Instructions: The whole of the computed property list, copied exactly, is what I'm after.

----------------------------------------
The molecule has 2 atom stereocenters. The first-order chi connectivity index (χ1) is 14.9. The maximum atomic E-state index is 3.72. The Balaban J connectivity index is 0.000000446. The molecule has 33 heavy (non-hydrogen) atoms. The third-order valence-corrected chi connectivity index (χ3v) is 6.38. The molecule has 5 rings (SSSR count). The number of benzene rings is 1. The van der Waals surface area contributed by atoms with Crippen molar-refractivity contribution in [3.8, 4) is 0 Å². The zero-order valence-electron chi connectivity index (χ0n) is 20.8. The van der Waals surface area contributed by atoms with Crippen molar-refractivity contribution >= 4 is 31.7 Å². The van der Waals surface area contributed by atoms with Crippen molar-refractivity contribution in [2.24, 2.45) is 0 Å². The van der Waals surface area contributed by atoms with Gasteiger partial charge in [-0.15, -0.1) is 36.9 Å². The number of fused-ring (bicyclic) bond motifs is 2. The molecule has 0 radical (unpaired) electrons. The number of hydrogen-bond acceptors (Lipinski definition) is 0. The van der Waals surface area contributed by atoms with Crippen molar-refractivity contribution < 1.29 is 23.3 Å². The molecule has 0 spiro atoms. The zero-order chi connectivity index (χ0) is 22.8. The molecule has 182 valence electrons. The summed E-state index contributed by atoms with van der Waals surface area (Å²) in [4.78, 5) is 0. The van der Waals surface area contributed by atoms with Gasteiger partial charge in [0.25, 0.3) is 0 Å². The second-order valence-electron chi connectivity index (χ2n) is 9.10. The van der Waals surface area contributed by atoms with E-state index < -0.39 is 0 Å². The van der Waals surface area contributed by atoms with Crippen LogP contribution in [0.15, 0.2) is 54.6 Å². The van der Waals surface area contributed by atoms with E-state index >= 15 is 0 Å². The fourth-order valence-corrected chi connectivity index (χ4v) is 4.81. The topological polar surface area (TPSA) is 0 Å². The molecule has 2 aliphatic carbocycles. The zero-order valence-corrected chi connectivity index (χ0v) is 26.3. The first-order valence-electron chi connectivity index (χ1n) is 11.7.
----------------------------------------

The molecule has 2 atom stereocenters. The first-order chi connectivity index (χ1) is 14.9. The maximum atomic E-state index is 3.72. The Balaban J connectivity index is 0.000000446. The molecule has 33 heavy (non-hydrogen) atoms. The third-order valence-corrected chi connectivity index (χ3v) is 6.38. The molecule has 5 rings (SSSR count). The number of benzene rings is 1. The van der Waals surface area contributed by atoms with Crippen molar-refractivity contribution in [3.8, 4) is 0 Å². The zero-order valence-electron chi connectivity index (χ0n) is 20.8. The van der Waals surface area contributed by atoms with Crippen molar-refractivity contribution >= 4 is 31.7 Å². The van der Waals surface area contributed by atoms with Crippen molar-refractivity contribution in [2.24, 2.45) is 0 Å². The van der Waals surface area contributed by atoms with Gasteiger partial charge in [-0.15, -0.1) is 36.9 Å². The number of fused-ring (bicyclic) bond motifs is 2. The molecule has 0 radical (unpaired) electrons. The number of hydrogen-bond acceptors (Lipinski definition) is 0. The van der Waals surface area contributed by atoms with Crippen molar-refractivity contribution < 1.29 is 23.3 Å². The molecule has 0 spiro atoms. The zero-order chi connectivity index (χ0) is 22.8. The molecule has 182 valence electrons. The summed E-state index contributed by atoms with van der Waals surface area (Å²) in [4.78, 5) is 0. The van der Waals surface area contributed by atoms with Gasteiger partial charge in [0.25, 0.3) is 0 Å². The second-order valence-electron chi connectivity index (χ2n) is 9.10. The van der Waals surface area contributed by atoms with E-state index < -0.39 is 0 Å². The van der Waals surface area contributed by atoms with Crippen LogP contribution in [0.15, 0.2) is 54.6 Å². The van der Waals surface area contributed by atoms with E-state index >= 15 is 0 Å². The fourth-order valence-corrected chi connectivity index (χ4v) is 4.81. The topological polar surface area (TPSA) is 0 Å². The molecule has 2 aliphatic carbocycles. The zero-order valence-corrected chi connectivity index (χ0v) is 26.3. The first-order valence-electron chi connectivity index (χ1n) is 11.7.